The old Groveport Madison High School is slowly coming down to make way for an unobstructed view of the new high school.

Jeff Warner, communications and community-relations director for the Groveport Madison school district, said residents did not see a lot of work going on outside the building for a while because crews were working on asbestos abatement inside.

That has been completed so demolition of the building is in full swing.

Smoot Construction project manager Corey Holben said Darby Creek Excavating Inc., the subcontractor hired to do the demolition work, started with the south end of the school where the band room and locker rooms were located.

Those parts of the building need to be out of the way so a circular driveway in front of the new high school can be built.

"That driveway runs right across the back half of the existing school building so in order for us to build the road before school starts, we have to get the west half of the existing school torn down so that we can get that road built," Holben said.

"For that reason, they are starting on the south and west corners of the building and working up toward the north and the east to get a better flow for the first day of school," he said.

As part of the architect's requirements, Holben said Darby Creek's successful $285,000 bid allows it to recycle and reuse a significant portion of the materials in the current building.

"They discount their bid with the knowledge that they can take the metal out of the building and they can salvage that and recycle that, but it is more than just them recapturing the money," Holben said. "It's a requirement that they recycle up to 75 percent of all materials in there by weight, so they are taking all of the concrete from the floors that does not contain asbestos and they will actually put it in a grinder and then they will crush it up and make gravel out of it and use that on other projects.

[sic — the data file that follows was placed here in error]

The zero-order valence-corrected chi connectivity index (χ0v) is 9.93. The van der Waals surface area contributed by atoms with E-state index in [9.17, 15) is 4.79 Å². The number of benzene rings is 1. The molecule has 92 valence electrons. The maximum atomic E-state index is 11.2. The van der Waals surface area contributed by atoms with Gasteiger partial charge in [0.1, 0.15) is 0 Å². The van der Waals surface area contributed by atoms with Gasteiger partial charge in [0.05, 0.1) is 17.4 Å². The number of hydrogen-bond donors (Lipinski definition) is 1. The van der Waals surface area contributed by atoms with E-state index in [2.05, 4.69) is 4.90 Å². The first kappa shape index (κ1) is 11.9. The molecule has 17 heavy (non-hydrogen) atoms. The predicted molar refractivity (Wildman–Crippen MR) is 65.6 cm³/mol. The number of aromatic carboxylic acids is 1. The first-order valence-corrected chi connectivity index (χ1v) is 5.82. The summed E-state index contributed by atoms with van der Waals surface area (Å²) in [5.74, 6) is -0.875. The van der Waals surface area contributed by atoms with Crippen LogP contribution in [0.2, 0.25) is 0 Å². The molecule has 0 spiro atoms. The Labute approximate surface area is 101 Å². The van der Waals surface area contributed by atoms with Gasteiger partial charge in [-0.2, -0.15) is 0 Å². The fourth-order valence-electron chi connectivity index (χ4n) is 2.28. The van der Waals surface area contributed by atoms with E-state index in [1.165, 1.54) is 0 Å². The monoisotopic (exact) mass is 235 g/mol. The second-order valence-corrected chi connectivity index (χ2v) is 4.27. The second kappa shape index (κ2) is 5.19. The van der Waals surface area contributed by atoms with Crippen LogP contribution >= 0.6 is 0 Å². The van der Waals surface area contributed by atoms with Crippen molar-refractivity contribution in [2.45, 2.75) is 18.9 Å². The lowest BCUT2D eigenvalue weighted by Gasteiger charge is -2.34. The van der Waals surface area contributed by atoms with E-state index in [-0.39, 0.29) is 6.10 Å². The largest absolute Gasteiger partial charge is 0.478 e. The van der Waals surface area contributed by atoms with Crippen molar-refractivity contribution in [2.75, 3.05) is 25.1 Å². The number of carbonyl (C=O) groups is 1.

"It's basically to divert as much as they can out of the landfill," he said.

"The rest of it gets recycled, reused, donated -- so for all of those reasons, it takes a little longer to do."

Holben said it will take all of August to get the building completely "torn down, sorted and then hauled off site."

So far, the subcontractor has reported the demolition work has been running smoothly with no surprises.

Each day, Darby Creek Excavating crews have been piling a load of bricks from the school in an area in front of the building so residents can pick up a keepsake from their school days.

"I see people in there picking through those and looking for bricks, which is pretty neat," Holben said. "They have a lot of pride and history in that school and I appreciate that."

The project manager said bricks from the old GMHS will be placed in front of the school as long as they are available.

"Once the building is completely down and hauled away, some underground utilities will still have to be installed where the building stood and a parking lot will be built over the top of what used to be the east half of the school," he said.

The new high school is scheduled to be dedicated on Aug. 29. Classes are scheduled to start Sept. 4.

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